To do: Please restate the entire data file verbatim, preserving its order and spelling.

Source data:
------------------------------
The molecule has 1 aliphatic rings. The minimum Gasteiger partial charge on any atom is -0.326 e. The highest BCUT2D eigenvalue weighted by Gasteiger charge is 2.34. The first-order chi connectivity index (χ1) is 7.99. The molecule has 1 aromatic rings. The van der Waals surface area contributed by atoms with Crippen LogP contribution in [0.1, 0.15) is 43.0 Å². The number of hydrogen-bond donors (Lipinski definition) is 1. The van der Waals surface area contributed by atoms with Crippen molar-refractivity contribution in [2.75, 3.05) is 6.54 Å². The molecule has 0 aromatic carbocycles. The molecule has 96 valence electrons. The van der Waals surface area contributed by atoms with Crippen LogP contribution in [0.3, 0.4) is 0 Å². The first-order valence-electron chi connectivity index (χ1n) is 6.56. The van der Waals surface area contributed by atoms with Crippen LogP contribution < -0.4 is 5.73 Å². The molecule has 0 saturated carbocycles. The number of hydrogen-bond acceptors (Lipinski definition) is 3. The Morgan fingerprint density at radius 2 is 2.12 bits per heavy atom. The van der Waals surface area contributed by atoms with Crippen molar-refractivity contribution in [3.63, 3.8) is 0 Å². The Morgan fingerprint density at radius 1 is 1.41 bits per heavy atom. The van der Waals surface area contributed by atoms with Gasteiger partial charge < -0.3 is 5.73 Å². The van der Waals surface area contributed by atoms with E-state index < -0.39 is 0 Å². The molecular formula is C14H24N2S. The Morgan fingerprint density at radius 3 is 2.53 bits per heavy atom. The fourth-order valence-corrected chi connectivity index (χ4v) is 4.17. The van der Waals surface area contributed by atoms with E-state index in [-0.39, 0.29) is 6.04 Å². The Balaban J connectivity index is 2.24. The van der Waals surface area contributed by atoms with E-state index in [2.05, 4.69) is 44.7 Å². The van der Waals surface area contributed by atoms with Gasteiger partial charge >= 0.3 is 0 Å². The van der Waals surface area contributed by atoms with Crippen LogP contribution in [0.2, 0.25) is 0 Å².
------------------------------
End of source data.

The molecule has 1 aliphatic rings. The minimum Gasteiger partial charge on any atom is -0.326 e. The highest BCUT2D eigenvalue weighted by Gasteiger charge is 2.34. The first-order chi connectivity index (χ1) is 7.99. The molecule has 1 aromatic rings. The van der Waals surface area contributed by atoms with Crippen LogP contribution in [0.1, 0.15) is 43.0 Å². The number of hydrogen-bond donors (Lipinski definition) is 1. The van der Waals surface area contributed by atoms with Crippen molar-refractivity contribution in [2.75, 3.05) is 6.54 Å². The molecule has 0 aromatic carbocycles. The molecule has 96 valence electrons. The van der Waals surface area contributed by atoms with Crippen LogP contribution in [0.3, 0.4) is 0 Å². The first-order valence-electron chi connectivity index (χ1n) is 6.56. The van der Waals surface area contributed by atoms with Crippen LogP contribution < -0.4 is 5.73 Å². The molecule has 0 saturated carbocycles. The number of hydrogen-bond acceptors (Lipinski definition) is 3. The Morgan fingerprint density at radius 2 is 2.12 bits per heavy atom. The van der Waals surface area contributed by atoms with Crippen molar-refractivity contribution in [3.63, 3.8) is 0 Å². The Morgan fingerprint density at radius 1 is 1.41 bits per heavy atom. The van der Waals surface area contributed by atoms with Gasteiger partial charge < -0.3 is 5.73 Å². The van der Waals surface area contributed by atoms with E-state index < -0.39 is 0 Å². The molecular formula is C14H24N2S. The Morgan fingerprint density at radius 3 is 2.53 bits per heavy atom. The fourth-order valence-corrected chi connectivity index (χ4v) is 4.17. The van der Waals surface area contributed by atoms with E-state index in [-0.39, 0.29) is 6.04 Å². The Balaban J connectivity index is 2.24. The van der Waals surface area contributed by atoms with E-state index in [2.05, 4.69) is 44.7 Å². The van der Waals surface area contributed by atoms with Gasteiger partial charge >= 0.3 is 0 Å². The van der Waals surface area contributed by atoms with Crippen LogP contribution in [0.2, 0.25) is 0 Å².